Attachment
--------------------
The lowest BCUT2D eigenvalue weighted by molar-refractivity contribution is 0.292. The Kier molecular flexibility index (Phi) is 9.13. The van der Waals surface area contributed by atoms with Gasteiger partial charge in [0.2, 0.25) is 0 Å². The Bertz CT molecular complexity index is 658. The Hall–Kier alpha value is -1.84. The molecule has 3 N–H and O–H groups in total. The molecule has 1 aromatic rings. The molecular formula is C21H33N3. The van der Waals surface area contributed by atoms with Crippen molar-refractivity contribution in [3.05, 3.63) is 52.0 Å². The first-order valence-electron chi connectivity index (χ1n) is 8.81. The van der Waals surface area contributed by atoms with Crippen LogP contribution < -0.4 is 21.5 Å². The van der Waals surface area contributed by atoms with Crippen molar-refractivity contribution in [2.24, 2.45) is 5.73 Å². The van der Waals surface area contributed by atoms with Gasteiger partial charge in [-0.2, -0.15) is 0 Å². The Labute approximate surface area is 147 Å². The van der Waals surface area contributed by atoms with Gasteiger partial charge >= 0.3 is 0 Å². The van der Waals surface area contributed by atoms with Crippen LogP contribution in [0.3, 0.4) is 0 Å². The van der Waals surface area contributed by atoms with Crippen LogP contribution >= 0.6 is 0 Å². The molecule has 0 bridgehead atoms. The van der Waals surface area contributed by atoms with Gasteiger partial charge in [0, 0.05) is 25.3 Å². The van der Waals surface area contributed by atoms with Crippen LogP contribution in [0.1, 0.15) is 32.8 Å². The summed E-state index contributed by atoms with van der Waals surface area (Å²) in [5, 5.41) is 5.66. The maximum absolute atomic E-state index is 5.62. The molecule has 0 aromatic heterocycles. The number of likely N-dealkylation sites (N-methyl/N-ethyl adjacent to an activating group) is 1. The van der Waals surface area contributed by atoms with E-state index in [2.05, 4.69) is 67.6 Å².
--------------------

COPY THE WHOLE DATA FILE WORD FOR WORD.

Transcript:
The lowest BCUT2D eigenvalue weighted by molar-refractivity contribution is 0.292. The Kier molecular flexibility index (Phi) is 9.13. The van der Waals surface area contributed by atoms with Gasteiger partial charge in [0.2, 0.25) is 0 Å². The Bertz CT molecular complexity index is 658. The Hall–Kier alpha value is -1.84. The molecule has 3 N–H and O–H groups in total. The molecule has 1 aromatic rings. The molecular formula is C21H33N3. The van der Waals surface area contributed by atoms with Crippen molar-refractivity contribution in [3.05, 3.63) is 52.0 Å². The first-order valence-electron chi connectivity index (χ1n) is 8.81. The van der Waals surface area contributed by atoms with Crippen LogP contribution < -0.4 is 21.5 Å². The van der Waals surface area contributed by atoms with Crippen molar-refractivity contribution in [2.24, 2.45) is 5.73 Å². The van der Waals surface area contributed by atoms with Gasteiger partial charge in [-0.2, -0.15) is 0 Å². The Labute approximate surface area is 147 Å². The van der Waals surface area contributed by atoms with Gasteiger partial charge >= 0.3 is 0 Å². The van der Waals surface area contributed by atoms with Crippen LogP contribution in [0.3, 0.4) is 0 Å². The van der Waals surface area contributed by atoms with Crippen LogP contribution >= 0.6 is 0 Å². The molecule has 0 bridgehead atoms. The van der Waals surface area contributed by atoms with Gasteiger partial charge in [0, 0.05) is 25.3 Å². The van der Waals surface area contributed by atoms with Crippen LogP contribution in [0.1, 0.15) is 32.8 Å². The summed E-state index contributed by atoms with van der Waals surface area (Å²) in [5, 5.41) is 5.66. The maximum absolute atomic E-state index is 5.62. The molecule has 0 aromatic heterocycles. The number of likely N-dealkylation sites (N-methyl/N-ethyl adjacent to an activating group) is 1. The van der Waals surface area contributed by atoms with E-state index in [2.05, 4.69) is 67.6 Å².